Troubled Olivetti seeks pounds 1bn

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The Independent Online
ANDREW GUMBEL

Rome

Olivetti, the ailing Italian computing and technology company, announced an enormous issue of almost pounds 1bn in fresh capital this weekend, as part of a financial restructuring organised by a consortium of friendly banks and business leaders anxious to bail one of the country's most prestigious businesses out of a deep debt hole.

Olivetti's chairman, Carlo De Benedetti, said that his firm hoped to raise L2,257bn (pounds 917m) in new share issues before the end of the year. In addition, the Olivetti holding companies Cofide and Cir will make separate cash calls of L167.5bn and L465bn.

The transfusion of fresh funds, the largest in Olivetti's history, would be the second appeal for new capital in two years and attests to the company's increasing struggles to compete in the international computer market. Having failed to report a profit since 1989, Olivetti has accumulated net debts of L2,000bn, including a loss of L1,087bn for the first half of 1995.

But the restructuring package owes much to the clubbish nature of the Italian business community, and was both arranged and underwritten chiefly by Enrico Cuccia, the 87-year-old guru of the secretive Milan bank, Mediobanca. Other friends involved in the deal included the US investment house Lehman Brothers, which not only offered to sell Olivetti its 8 per cent stake in the promising cellular phone business Omnitel, but also promised to underwrite 120 million shares in the new cash call itself.

In all, around one quarter of the capital increase has been pledged in advance, including L50bn by Mr De Benedetti himself. The deal will be subject to the approval of shareholders at an extraordinary meeting on 25 October.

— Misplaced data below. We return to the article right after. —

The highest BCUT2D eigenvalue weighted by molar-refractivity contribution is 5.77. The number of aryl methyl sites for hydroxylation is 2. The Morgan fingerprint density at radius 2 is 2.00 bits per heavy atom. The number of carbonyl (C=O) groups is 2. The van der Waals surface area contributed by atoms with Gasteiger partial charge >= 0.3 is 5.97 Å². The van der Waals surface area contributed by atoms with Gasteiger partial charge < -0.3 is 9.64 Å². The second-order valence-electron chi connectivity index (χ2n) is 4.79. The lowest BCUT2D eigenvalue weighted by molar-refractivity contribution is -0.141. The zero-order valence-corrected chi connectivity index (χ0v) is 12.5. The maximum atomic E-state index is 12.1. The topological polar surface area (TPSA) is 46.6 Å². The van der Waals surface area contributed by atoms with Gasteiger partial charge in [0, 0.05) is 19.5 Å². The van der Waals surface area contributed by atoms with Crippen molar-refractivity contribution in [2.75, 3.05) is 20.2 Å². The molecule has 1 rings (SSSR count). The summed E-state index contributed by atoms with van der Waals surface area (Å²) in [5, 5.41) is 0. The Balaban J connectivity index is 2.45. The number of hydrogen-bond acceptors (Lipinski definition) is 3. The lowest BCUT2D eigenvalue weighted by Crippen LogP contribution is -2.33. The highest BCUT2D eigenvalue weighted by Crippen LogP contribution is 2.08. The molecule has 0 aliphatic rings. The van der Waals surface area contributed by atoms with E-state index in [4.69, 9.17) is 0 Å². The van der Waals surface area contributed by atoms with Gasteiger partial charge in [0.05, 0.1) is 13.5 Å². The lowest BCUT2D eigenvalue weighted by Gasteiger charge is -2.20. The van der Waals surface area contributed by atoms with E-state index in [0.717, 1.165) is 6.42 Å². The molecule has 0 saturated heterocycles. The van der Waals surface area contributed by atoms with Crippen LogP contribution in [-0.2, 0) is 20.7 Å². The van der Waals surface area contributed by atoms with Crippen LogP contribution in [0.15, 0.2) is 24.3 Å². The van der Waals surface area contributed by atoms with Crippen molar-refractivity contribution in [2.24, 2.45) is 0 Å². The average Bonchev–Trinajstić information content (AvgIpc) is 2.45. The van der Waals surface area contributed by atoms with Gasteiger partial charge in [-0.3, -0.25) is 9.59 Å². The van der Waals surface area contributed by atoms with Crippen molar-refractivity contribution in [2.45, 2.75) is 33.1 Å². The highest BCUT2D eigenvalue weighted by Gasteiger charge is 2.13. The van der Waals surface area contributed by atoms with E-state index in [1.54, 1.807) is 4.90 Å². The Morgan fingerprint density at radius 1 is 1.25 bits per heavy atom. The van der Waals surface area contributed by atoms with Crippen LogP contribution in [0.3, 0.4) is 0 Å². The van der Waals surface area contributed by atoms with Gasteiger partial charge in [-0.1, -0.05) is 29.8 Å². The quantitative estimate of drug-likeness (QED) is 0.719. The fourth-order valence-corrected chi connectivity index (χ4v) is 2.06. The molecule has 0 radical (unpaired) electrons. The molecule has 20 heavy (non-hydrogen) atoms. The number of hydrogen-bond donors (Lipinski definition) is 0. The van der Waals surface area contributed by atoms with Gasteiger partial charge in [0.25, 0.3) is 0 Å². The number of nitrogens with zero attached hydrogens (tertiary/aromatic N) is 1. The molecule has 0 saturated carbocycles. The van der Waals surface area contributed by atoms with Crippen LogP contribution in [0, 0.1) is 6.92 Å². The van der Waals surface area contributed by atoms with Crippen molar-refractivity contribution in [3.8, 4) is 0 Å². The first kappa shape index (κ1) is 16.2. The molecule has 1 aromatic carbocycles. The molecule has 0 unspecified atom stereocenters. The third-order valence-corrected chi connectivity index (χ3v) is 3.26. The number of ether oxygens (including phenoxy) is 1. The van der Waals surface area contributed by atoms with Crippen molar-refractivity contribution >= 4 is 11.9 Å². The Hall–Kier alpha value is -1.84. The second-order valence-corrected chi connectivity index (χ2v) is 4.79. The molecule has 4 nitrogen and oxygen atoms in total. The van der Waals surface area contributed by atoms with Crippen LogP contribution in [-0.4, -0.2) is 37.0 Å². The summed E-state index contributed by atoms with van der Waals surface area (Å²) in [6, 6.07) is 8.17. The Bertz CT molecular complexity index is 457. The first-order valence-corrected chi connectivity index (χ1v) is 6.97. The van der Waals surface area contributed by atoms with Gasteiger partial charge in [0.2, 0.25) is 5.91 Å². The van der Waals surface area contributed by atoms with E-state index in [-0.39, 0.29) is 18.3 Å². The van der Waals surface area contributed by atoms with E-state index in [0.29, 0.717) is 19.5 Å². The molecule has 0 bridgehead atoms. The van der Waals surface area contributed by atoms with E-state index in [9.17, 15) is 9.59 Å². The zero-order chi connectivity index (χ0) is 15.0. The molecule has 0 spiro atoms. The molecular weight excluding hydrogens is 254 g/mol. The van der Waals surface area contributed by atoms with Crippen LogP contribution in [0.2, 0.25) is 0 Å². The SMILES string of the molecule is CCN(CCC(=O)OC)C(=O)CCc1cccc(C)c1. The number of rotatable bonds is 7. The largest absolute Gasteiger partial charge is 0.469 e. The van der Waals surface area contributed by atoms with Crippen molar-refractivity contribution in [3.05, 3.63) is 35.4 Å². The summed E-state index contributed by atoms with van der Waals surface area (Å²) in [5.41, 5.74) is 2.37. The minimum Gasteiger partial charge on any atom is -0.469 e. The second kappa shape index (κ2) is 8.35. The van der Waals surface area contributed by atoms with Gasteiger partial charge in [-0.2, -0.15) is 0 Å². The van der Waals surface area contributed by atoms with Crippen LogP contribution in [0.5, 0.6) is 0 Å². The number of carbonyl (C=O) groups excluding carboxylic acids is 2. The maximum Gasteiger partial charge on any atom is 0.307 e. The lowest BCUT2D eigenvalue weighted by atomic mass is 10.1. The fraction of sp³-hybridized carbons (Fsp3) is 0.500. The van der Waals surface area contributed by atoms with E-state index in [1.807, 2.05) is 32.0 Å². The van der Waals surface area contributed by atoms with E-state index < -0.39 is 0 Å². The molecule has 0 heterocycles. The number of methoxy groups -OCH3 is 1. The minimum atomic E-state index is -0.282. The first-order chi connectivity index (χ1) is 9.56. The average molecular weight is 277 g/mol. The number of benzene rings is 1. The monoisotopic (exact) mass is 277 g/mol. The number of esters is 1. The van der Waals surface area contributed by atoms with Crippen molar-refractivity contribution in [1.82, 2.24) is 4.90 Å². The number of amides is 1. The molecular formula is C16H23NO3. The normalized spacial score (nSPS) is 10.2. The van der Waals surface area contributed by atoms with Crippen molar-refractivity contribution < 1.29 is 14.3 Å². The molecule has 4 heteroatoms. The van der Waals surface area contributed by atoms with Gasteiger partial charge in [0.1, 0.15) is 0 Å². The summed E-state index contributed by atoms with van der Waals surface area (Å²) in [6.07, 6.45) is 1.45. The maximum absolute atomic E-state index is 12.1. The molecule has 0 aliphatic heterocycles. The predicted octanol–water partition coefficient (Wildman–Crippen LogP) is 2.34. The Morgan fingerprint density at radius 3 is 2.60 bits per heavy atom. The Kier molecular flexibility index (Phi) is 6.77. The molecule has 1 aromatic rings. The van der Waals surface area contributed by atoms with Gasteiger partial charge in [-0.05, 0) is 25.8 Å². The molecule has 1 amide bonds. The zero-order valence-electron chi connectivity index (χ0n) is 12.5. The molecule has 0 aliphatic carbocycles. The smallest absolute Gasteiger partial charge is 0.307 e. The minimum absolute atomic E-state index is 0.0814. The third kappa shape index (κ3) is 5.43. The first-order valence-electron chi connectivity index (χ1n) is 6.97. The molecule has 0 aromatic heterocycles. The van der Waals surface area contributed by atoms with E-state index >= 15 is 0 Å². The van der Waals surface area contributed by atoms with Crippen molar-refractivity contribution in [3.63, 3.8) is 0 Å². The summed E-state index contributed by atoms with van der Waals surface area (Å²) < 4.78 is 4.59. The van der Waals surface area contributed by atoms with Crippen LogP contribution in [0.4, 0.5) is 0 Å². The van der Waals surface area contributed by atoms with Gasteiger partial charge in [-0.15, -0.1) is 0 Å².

With share prices losing about 10 per cent of their value over the past two weeks, rumours had been swirling about the company's future, including the possibility that it might pull out of the particularly vulnerable personal computer market altogether. But Olivetti rebuffed that suggestion by unveiling 22 new PC models, including a multi-media workstation called Envision, in the middle of last week.

The restructuring package aims to refocus Olivetti on its core businesses and pull the personal computing division into the black by 1996 or 1997. The operation will involve considerable pain, however, including the slashing of around 5,000 of Olivetti's 33,000 workforce worldwide by next June.

It is far from clear whether Olivetti will wrest back some of the market share it has lost in recent years, along with its European competitors Bull of France and Siemens of Germany, to the US giants Compaq and IBM. In Europe, Compaq enjoys 12.7 per cent of the market, IBM 10.4 per cent and Olivetti only 5.3 per cent. Olivetti will have to face the verdict of the market, starting with the reaction of the Milan bourse this morning. Share trading was suspended on Friday pending the recapitalisation announcement.

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